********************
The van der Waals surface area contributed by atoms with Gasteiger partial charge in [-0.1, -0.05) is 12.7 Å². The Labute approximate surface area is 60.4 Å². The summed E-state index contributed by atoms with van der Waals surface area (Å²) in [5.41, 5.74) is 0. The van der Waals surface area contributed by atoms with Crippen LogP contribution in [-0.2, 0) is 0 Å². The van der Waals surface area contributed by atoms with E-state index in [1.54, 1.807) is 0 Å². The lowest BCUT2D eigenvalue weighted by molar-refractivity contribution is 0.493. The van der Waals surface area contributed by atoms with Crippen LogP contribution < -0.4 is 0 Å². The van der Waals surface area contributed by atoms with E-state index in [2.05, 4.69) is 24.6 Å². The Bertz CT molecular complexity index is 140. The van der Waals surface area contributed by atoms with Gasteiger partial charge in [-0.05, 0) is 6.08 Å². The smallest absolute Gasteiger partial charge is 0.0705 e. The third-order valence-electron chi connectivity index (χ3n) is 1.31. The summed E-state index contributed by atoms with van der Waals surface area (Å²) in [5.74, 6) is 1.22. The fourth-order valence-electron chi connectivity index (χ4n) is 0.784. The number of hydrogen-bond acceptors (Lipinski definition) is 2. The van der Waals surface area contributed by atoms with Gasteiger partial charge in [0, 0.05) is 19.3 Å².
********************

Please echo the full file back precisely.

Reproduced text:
The van der Waals surface area contributed by atoms with Gasteiger partial charge in [-0.1, -0.05) is 12.7 Å². The Labute approximate surface area is 60.4 Å². The summed E-state index contributed by atoms with van der Waals surface area (Å²) in [5.41, 5.74) is 0. The van der Waals surface area contributed by atoms with Crippen LogP contribution in [-0.2, 0) is 0 Å². The van der Waals surface area contributed by atoms with E-state index in [1.54, 1.807) is 0 Å². The lowest BCUT2D eigenvalue weighted by molar-refractivity contribution is 0.493. The van der Waals surface area contributed by atoms with Crippen LogP contribution < -0.4 is 0 Å². The van der Waals surface area contributed by atoms with E-state index in [2.05, 4.69) is 24.6 Å². The Bertz CT molecular complexity index is 140. The van der Waals surface area contributed by atoms with Gasteiger partial charge in [-0.05, 0) is 6.08 Å². The smallest absolute Gasteiger partial charge is 0.0705 e. The third-order valence-electron chi connectivity index (χ3n) is 1.31. The summed E-state index contributed by atoms with van der Waals surface area (Å²) in [5.74, 6) is 1.22. The fourth-order valence-electron chi connectivity index (χ4n) is 0.784. The number of hydrogen-bond acceptors (Lipinski definition) is 2. The van der Waals surface area contributed by atoms with Gasteiger partial charge in [0, 0.05) is 19.3 Å².